'Spelling Bee' bounces along unexpectedly
All In Productions lives up to its name in this audience-involved musical

By JULIE McHALE - TimeOut Theater Critic

May 23, 2019

From left, front row first, Logainne Schwartzandgrubenierre (Stephanie Staszak), Leaf Coneybear (Adam Qutaishat), Olive Ostrovsky (Ava Bush), and back row, William Barfˇe (Gage Patterson), Marcy Park (Ashley Oviedo) and Chip Tolentino (Romesh Alex Jaya) listen intently to the rules of the bee in All In Productions’ “The 25th Annual Putnam County Spelling Bee.”
Submitted photo

MILWAUKEE - A relatively recent musical, “The 25th Annual Putnam County Spelling Bee” is not exactly what you would expect from the title.

Several recent movies have dealt with the subject of spelling bees, but this is the first stage presentation of this particular form of competition, geared more for an adult than a children’s audience. When it hit Broadway in 2005, it won two Tony awards and ran for three years.

Six main contestants plus four nameless participants drawn from the audience comprise the competitors. Three other characters - the organizer, the official word reader, and the comfort counselor - fill out the cast. Each character is quite well-developed, which makes us care about what happens to each of them.  

After the enthusiastic introduction to the proceedings by the organizer and former spelling champ Rona Lisa Perretti, played with punch by Samantha Sostarich, the bee begins with its choice of ridiculously obscure words in most cases. The definitions and sentences given for each word provide some of the humor, nicely delivered by the word reader Robby McGhee. A very clever script plus some delightful music provided by talented vocalists well-accompanied by a group of five instrumentalists, led by Paula Tillen Foley, combine to provide our enjoyment.  

Logainne Schwartzandgrubenierre (Stephanie Staszak) spells while Vice Principal Panch (Robby McGhee) and Rona Lisa Peretti (Samantha Ostrich) listen on in All In Productions’ “The 25th Annual Putnam County Spelling Bee.”
Submitted photo

What motivates a person to want to participate in a spelling bee anyway? Is it a love of or facility with words?  A demonstration of parental pressure? An opportunity to prove one’s intelligence? To give one the pleasure of beating someone else or to provide a forum for an over-achiever?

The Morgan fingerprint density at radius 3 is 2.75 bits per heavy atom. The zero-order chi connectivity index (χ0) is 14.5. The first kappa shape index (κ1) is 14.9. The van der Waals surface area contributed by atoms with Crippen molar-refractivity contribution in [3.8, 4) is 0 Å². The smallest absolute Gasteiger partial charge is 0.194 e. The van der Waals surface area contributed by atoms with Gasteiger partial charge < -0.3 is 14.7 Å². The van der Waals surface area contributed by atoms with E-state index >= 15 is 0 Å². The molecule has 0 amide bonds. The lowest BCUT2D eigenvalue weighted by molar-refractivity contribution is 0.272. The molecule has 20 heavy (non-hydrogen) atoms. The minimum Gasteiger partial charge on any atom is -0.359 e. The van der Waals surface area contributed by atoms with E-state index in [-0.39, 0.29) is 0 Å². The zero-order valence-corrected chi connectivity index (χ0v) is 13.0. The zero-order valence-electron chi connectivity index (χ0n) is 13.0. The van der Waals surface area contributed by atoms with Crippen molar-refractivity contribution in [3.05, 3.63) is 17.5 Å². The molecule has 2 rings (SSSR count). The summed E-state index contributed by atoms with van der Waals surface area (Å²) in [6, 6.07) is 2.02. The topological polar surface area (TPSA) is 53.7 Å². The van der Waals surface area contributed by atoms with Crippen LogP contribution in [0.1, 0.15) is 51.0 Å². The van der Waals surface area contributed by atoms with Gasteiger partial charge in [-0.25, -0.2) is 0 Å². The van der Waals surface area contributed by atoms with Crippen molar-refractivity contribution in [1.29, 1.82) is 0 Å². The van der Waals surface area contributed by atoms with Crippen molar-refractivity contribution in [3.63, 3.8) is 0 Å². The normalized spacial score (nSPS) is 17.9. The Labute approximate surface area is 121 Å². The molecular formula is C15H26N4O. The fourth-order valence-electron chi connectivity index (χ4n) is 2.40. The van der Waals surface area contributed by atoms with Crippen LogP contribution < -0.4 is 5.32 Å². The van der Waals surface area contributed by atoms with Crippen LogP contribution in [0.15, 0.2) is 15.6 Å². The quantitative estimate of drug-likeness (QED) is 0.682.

The story is punctuated along the way with various solo or ensemble numbers, together with some well-executed choreography directed by Alicia Rice. Probably the crowning number is the duet by Olive’s parents, the “I Love You” song, strongly delivered by Ernest Bell and Samantha Sostarich, who temporarily stepped into alternate roles, though the words of their ardent song only underlined the loneliness of their child, Olive, poignantly played by Ava Bush.  

Ashley Oviedo as the spunky Marcy Park demonstrated her no-nonsense approach to the event and she certainly shone in her solo number.  Her lithe body and astute mind combined in her breathless number where she broke the chains of perfection. Being a perfect over-achiever is a role that’s hard to sustain.  

Gage Patterson as William Barfee, the boy with the magic foot and the grumpy disposition, was memorable as was the contestant with “a problem,” Chip Tolentino, well played by Romesh Alex Jaya.  

The little lisper with the liberal views, Logaine Schwartzandgrubenniere, stood up to the world, as she defended her gay fathers and all others who suffer the stigma of being different.  Nicely done, Stephanie Staszak.  

A combination of kindness and bravado was well-portrayed by the comfort counselor who offered hugs and a box of apple juice to the losers. Ernest Bell had a voice to match his cocky attitude. Lastly, the lad with the superman cape and strong desire to prove he was smart, Leaf Coneybear, was nicely rendered by Adam Qutaishat.  

Directed by Mitch Weindorf, this comic musical with meat, was a delight. All In Productions once again proved its worth in this well-honed offering. The audience, including its four well-chosen participants, had a good time with many laughs as well as some issues to think about.

“The 25th Annual Putnam County Spelling Bee”

The musical runs through Saturday at the Next Act Theatre at 255 S. Water St., Milwaukee.
Call 414-278-0765.